Editor's note: This article was published in Grand Traverse Scene magazine's Spring 2019 issue. Pick up a free copy at area hotels, visitor's centers, chambers of commerce or at the Record-Eagle building on Front Street. Click here to read GT Scene in its entirety online.
Limnologists study inland aquatic ecosystems, using terms like “spring turnover” to describe the warming of a lake. When surface temperatures match the rest of the lake, strong spring winds mix oxygen and nutrients, beginning the process of photosynthesis by aquatic plants once again. But in the land version of the spring turnover, receding snows reveal winter’s leftovers, both living and from beyond the grave — and it’s anything but serene. While a vital role in the circle of life, a pretty picture, it ain’t.
Like mini glaciers, snow piles creep backward, and road-killed critters sprout their rotting, sprawling figures along main roads; local farmers slop a winter’s worth of “fertilizer” on a field I’m planning to turkey hunt in ten minutes; the outside kennel area I kept shoveled for the dog — that looked remarkably clean after each new snow — is now a reeking, mushy mine field; the menacing aroma of amorous skunks stretching their legs hangs precariously in the air.
This happens every year, and cautious locals reluctantly don knee-high rubber boots in mild acceptance of living in a northern clime, knowing flip-flop season lies just around the corner.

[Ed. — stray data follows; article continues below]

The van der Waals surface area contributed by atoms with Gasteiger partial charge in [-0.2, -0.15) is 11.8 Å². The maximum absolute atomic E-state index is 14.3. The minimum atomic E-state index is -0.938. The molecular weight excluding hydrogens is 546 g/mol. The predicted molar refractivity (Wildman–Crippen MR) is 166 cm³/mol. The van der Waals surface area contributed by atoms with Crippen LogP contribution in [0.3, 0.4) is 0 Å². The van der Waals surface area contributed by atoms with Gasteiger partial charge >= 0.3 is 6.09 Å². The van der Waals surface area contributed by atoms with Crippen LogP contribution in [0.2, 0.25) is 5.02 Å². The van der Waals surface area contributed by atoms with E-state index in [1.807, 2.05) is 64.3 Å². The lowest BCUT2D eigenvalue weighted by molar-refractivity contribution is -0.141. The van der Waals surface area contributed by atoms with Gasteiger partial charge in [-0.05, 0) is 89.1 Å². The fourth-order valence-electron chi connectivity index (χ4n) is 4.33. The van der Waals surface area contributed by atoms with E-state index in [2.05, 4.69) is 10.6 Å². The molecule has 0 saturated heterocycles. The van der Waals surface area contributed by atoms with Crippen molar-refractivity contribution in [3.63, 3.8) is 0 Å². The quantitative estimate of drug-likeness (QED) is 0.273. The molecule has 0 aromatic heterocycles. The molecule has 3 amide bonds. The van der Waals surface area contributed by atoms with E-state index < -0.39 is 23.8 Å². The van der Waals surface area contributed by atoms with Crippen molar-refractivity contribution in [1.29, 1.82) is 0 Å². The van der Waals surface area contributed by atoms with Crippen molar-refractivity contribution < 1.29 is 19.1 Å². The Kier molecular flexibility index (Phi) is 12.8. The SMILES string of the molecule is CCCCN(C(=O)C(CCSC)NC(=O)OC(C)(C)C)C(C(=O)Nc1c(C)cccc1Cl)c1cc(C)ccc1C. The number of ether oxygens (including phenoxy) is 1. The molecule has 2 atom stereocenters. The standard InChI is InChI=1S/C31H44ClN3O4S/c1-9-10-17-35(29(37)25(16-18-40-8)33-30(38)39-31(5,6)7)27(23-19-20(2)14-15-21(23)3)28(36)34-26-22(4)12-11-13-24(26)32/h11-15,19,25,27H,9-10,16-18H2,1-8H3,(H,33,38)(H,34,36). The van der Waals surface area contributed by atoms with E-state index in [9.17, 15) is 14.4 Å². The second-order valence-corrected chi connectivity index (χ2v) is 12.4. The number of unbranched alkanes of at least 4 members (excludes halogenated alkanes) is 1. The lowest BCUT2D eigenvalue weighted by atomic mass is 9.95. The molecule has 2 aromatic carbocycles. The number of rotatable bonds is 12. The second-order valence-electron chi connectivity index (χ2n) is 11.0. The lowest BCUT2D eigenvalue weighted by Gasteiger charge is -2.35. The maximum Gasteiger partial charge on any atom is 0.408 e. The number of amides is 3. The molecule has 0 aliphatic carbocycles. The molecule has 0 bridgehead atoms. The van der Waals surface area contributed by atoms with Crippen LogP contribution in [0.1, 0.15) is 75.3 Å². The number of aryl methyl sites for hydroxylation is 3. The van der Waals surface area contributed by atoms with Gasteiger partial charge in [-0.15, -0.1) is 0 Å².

With the passing of winter, though, springs life, and the initial attack is an olfactory assault. But there’s a silver lining. That strong — sometimes stinging — bouquet of soil bacteria breaking down wet detritus, and animals naturally fertilizing everything in sight, gives way to earthier scents. Mushroom hunters forage for ramps and morels as the essence of onion-dirt-fungus competes with fragrant daffodils, lily-of-the-valley and lilacs.
Personally, I find the pungent mix appealing; inhaling sharp odors from farm and animal as I await the first gobbles of the day during late April’s turkey season. Same goes for May, when wading a stream in hopes of enticing a few brook trout upward to my fly. Turkeys and fish play a role in the grand spring scheme. But while activities are what we “do,” smell is memory’s true trigger.
On a particular May morning, early blooming serviceberry competes with the mild, fishy smell on my hands from a recently released brown trout. That same slime from a pike or bluegill later in the month lingers a little longer; whether pleasant or malodorous, both remind me of spring. Hanging musty waders in the shed, the aroma instantly triggers last fall’s duck season, but instead of enjoying the moment, I race my wife to the lawnmower for the first mowing of the year. Is there anything better than freshly cut grass?
Yes, for a ballplayer, at least. Nate tosses me my glove as we stretch arms on the newly trimmed front yard. Before the first ball is thrown, I see him bury his nose in leather and take one long, indulgent whiff from the webbing. His proud papa does the same, as I have ever since that first “catch” with my dad over 40 years ago. You never forget that smell.
Evening now, and I’m standing under the back deck, ironically sipping on a rather peaty scotch. Below me sprawls a mile-long swamp. Western breezes waft fresh cedar and sweetfern up the slope on welcome warm air. Standing motionless, mesmerized by the moment, I fail to hear skunk-like footsteps creeping up the hill. Other than God’s good humor, there’s no reason Pepe Le Pew’s perfume should not have accompanied those good smells I was enjoying.
And I hesitated, as it turned out, too long.